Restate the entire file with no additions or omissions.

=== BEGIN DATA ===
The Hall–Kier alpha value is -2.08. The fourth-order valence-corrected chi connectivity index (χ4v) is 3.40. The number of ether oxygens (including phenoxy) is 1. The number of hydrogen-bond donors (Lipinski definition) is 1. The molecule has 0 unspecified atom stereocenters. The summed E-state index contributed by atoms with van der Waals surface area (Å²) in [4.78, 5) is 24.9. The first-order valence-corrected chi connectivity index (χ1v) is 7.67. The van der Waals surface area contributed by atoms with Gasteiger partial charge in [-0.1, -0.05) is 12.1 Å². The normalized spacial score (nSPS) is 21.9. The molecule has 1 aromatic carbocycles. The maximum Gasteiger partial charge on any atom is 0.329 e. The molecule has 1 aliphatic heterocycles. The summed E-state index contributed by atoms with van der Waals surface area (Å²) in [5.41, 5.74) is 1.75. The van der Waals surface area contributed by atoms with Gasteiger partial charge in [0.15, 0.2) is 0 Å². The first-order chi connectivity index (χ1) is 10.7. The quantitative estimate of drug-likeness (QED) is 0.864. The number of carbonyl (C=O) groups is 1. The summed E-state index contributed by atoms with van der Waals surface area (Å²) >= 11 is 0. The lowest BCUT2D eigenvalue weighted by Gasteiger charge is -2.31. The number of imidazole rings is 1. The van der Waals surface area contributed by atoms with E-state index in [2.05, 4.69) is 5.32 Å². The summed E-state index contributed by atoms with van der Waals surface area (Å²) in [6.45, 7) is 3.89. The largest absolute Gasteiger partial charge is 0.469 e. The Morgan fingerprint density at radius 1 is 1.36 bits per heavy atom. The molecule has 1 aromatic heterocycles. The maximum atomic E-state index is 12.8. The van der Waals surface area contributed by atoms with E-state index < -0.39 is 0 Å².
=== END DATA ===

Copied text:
The Hall–Kier alpha value is -2.08. The fourth-order valence-corrected chi connectivity index (χ4v) is 3.40. The number of ether oxygens (including phenoxy) is 1. The number of hydrogen-bond donors (Lipinski definition) is 1. The molecule has 0 unspecified atom stereocenters. The summed E-state index contributed by atoms with van der Waals surface area (Å²) in [4.78, 5) is 24.9. The first-order valence-corrected chi connectivity index (χ1v) is 7.67. The van der Waals surface area contributed by atoms with Gasteiger partial charge in [-0.1, -0.05) is 12.1 Å². The normalized spacial score (nSPS) is 21.9. The molecule has 1 aromatic carbocycles. The maximum Gasteiger partial charge on any atom is 0.329 e. The molecule has 1 aliphatic heterocycles. The summed E-state index contributed by atoms with van der Waals surface area (Å²) in [5.41, 5.74) is 1.75. The van der Waals surface area contributed by atoms with Gasteiger partial charge in [0.15, 0.2) is 0 Å². The first-order chi connectivity index (χ1) is 10.7. The quantitative estimate of drug-likeness (QED) is 0.864. The number of carbonyl (C=O) groups is 1. The summed E-state index contributed by atoms with van der Waals surface area (Å²) >= 11 is 0. The lowest BCUT2D eigenvalue weighted by Gasteiger charge is -2.31. The number of imidazole rings is 1. The van der Waals surface area contributed by atoms with E-state index in [2.05, 4.69) is 5.32 Å². The summed E-state index contributed by atoms with van der Waals surface area (Å²) in [6.45, 7) is 3.89. The largest absolute Gasteiger partial charge is 0.469 e. The Morgan fingerprint density at radius 1 is 1.36 bits per heavy atom. The molecule has 1 aromatic heterocycles. The maximum atomic E-state index is 12.8. The van der Waals surface area contributed by atoms with E-state index < -0.39 is 0 Å².